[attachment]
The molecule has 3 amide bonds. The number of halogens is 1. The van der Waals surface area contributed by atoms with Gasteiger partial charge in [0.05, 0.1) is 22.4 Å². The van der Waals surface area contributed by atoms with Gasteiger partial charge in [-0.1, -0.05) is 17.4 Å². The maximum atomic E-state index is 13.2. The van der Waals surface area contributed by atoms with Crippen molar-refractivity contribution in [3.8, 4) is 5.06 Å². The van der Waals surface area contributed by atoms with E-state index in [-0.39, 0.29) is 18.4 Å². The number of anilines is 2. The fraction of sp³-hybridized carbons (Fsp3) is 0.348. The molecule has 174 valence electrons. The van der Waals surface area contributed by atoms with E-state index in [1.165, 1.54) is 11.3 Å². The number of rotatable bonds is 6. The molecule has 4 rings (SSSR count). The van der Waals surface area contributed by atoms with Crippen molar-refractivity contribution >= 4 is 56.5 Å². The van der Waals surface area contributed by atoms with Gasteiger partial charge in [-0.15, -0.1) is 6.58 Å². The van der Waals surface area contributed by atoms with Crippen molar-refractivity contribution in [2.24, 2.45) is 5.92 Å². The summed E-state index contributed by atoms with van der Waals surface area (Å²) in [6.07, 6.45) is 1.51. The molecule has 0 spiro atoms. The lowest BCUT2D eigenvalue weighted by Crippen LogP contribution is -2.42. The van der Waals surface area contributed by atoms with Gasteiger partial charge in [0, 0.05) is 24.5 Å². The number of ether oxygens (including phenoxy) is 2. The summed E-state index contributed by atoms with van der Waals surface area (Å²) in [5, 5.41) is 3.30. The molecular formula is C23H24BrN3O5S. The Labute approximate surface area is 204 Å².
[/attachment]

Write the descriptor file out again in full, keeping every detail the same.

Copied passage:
The molecule has 3 amide bonds. The number of halogens is 1. The van der Waals surface area contributed by atoms with Gasteiger partial charge in [0.05, 0.1) is 22.4 Å². The van der Waals surface area contributed by atoms with Gasteiger partial charge in [-0.1, -0.05) is 17.4 Å². The maximum atomic E-state index is 13.2. The van der Waals surface area contributed by atoms with Crippen molar-refractivity contribution in [3.8, 4) is 5.06 Å². The van der Waals surface area contributed by atoms with E-state index in [-0.39, 0.29) is 18.4 Å². The number of anilines is 2. The fraction of sp³-hybridized carbons (Fsp3) is 0.348. The molecule has 174 valence electrons. The van der Waals surface area contributed by atoms with E-state index in [1.165, 1.54) is 11.3 Å². The number of rotatable bonds is 6. The molecule has 4 rings (SSSR count). The van der Waals surface area contributed by atoms with Crippen molar-refractivity contribution >= 4 is 56.5 Å². The van der Waals surface area contributed by atoms with Gasteiger partial charge in [-0.15, -0.1) is 6.58 Å². The van der Waals surface area contributed by atoms with Crippen molar-refractivity contribution in [2.24, 2.45) is 5.92 Å². The summed E-state index contributed by atoms with van der Waals surface area (Å²) in [6.07, 6.45) is 1.51. The molecule has 0 spiro atoms. The lowest BCUT2D eigenvalue weighted by Crippen LogP contribution is -2.42. The van der Waals surface area contributed by atoms with Gasteiger partial charge in [0, 0.05) is 24.5 Å². The number of ether oxygens (including phenoxy) is 2. The summed E-state index contributed by atoms with van der Waals surface area (Å²) in [5, 5.41) is 3.30. The molecular formula is C23H24BrN3O5S. The Labute approximate surface area is 204 Å².